Your first Hindi film was From Sydney With Love (2012). It didn’t do well and you didn’t get any further Hindi film offers. But I was stunned to read that your modelling assignments also dried up. Why should your film’s failure deter the fashion industry from having you walk the ramp?

I don’t know. Maybe it is common for people to blame an actor for a film’s failure. Maybe the designers labelled me a flop and didn’t want me to endorse their brands. If one was earning Rs2 lakh per assignment, you are then offered just Rs10,000. They play with your emotions, warning you to take the 10,000 or soon you won’t even get that.

You went through depression. Can you talk about that phase and how you overcame it?

We felt the film was good. It had its flaws, maybe it was a bit lengthy, but the critics just slammed it. Some of them are inexperienced critics, who are mainly frustrated wannabe filmmakers. You don’t become a good critic merely by having a good vocabulary. It was a bad phase for about three-and-a-half years. I wasn’t getting work. Once I was the face of many brand, but now they felt that I had no face value. So, I was reduced to do hand modelling for other models, wearing 100 saris a day. From a time when I was earning in lakhs, I was reduced to endorsing a sari for as low as Rs100.

Some of my friends, too, started misbehaving with me. Before the film was released, they wanted me to wear their clothes lines for promotions, but the day it flopped, they didn’t hesitate to say, “When are you returning my clothes? Please courier them fast.” When they started their careers, I had not charged a penny to do various shoots for them.

I was running from city to city endorsing the basic sari brands just to earn a few thousand rupees. That took a toll on my health. I was not drinking proper water, not eating right. I had to be hospitalized once. I was alone in Mumbai, my parents were in Kolkata. I had no close friends in Mumbai. You have to pull yourself out, nobody will come and help you. I read some self-help books, reconnected with some old friends. As my health improved, I started getting TV commercials, a few Bengali films.

You have also mentioned that not everyone in the Hindi film industry wanted sex. They would say they are not happy with their wives and girlfriends. Were most of these people from production houses, directors?

No, you encounter people from all walks of life. Whether you are in a film or in the corporate world, boys will be boys. Not all men are like that though. It all depends on how you wish to go about your career. I have met such directors, producers, lightmen, spotboys, makeup artists. But I have also met some good people. You are travelling on a flight, and you could find an uncle who tries to be overly friendly. It’s not just men, though. You find shady women, too.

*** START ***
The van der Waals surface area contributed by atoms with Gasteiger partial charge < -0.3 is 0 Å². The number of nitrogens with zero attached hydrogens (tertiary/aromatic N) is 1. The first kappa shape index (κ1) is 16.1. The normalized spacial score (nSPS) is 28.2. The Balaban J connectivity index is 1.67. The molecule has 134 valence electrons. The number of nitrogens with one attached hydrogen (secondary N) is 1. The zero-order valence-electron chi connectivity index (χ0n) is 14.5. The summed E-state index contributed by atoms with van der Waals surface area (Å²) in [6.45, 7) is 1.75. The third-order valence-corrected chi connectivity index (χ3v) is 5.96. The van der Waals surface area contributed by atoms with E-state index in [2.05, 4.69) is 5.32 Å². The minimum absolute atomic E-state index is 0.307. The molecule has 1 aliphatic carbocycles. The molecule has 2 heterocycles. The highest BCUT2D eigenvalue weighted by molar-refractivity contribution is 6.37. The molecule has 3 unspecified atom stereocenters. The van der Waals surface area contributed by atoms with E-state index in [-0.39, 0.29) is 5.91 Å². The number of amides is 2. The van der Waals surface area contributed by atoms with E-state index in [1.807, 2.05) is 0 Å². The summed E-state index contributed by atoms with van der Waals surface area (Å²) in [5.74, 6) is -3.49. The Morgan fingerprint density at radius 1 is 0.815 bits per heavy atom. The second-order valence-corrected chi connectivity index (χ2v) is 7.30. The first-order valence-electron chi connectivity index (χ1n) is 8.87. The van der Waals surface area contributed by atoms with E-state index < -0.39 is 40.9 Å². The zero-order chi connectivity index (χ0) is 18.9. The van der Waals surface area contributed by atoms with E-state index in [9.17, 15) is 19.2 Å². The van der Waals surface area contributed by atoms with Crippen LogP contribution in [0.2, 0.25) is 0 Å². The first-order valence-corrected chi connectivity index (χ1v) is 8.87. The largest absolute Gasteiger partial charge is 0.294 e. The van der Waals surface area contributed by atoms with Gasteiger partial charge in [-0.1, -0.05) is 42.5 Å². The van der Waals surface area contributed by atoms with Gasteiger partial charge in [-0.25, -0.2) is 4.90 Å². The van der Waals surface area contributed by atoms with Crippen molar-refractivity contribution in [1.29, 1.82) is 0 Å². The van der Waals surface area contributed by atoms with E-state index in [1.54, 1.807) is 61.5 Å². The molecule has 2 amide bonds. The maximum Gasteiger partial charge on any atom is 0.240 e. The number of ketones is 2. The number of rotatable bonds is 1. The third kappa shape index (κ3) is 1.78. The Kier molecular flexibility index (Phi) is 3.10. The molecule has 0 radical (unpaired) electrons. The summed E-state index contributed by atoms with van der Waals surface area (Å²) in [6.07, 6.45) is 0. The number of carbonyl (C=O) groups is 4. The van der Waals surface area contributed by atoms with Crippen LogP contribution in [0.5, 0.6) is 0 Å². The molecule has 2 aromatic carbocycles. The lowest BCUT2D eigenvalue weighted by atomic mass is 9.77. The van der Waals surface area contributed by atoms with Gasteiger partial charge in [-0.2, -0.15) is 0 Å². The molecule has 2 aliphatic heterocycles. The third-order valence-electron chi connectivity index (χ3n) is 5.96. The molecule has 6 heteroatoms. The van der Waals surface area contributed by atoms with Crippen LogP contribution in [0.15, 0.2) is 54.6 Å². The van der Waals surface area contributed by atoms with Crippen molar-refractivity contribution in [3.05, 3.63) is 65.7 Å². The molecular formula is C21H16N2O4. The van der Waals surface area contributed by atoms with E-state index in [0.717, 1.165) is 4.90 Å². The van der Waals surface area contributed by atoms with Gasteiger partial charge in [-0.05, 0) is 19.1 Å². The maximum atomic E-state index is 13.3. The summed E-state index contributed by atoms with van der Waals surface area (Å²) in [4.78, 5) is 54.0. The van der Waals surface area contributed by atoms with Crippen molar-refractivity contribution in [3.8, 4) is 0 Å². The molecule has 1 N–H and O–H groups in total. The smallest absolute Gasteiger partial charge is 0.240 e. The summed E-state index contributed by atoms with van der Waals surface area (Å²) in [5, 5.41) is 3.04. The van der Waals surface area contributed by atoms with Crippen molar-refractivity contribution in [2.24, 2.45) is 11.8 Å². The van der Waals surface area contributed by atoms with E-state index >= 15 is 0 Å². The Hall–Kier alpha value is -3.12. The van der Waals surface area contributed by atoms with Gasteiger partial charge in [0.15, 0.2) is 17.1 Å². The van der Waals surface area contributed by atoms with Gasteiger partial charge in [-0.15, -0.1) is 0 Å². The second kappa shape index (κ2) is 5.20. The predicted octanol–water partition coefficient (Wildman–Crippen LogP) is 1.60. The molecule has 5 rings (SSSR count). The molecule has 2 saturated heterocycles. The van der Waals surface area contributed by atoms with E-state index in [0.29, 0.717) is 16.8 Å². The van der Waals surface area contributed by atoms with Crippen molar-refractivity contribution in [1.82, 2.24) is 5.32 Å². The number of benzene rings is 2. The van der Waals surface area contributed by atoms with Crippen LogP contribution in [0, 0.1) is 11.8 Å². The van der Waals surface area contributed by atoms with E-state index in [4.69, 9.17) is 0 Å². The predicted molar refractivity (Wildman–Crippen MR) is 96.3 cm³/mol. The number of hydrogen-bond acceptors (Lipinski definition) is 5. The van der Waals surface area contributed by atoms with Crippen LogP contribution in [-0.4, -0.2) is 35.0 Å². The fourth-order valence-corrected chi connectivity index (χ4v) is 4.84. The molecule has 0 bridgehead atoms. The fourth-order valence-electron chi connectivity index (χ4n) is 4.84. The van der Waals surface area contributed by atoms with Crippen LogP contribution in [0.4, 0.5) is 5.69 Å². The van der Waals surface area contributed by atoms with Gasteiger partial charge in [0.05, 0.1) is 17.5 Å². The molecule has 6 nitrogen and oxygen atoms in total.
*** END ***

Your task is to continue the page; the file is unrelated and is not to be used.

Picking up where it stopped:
I just politely turned down most of these people. In the corporate world, if your boss turns out to be shady, you could lose your job. The advantage in films is that you can turn such offers down and wait for the right film/ad, the right people to come in your life. The more desperate you are, the more these people will exploit you. Never disclose your income or financial troubles to others.

You are now doing a film called Dayabai, based on a social worker from Kerala. What other projects have you bagged after Babumoshai?

I have signed three projects. There is one educational film, T For Taj Mahal, there is Dayabai, and there is a female gangster film based on a true story. I play a Marathi gangster.

When you were struggling you were getting indecent proposals. Now that you have found success with Babumoshai, are you getting any decent marriage proposals?

No. That is the sad part.

That’s surprising. Hope they are not scared of your Phulwa avatar!

I don’t know. Maybe Indian men like to have hot girlfriends.

You don’t think you are hot?

They don’t mind dating an actress, but they don’t want an actress wife. I don’t know what problem such men have with actresses. Whatever we do, we do it on the screen. If I am doing an intimate scene, then I am shooting it in front of 50 people. I have tried hard to find the right guy, but so far I haven’t found him. I have been rejected by men before. They want a beautiful, quiet, docile woman.

On a lighter note, maybe you should make friends with journalists. They tend to be open-minded.

I have a few journalist friends who have played a positive role in my life. Whatever positive changes have happened in my life are because I have surrounded myself with good journalists. They have helped me get out of the negative phase.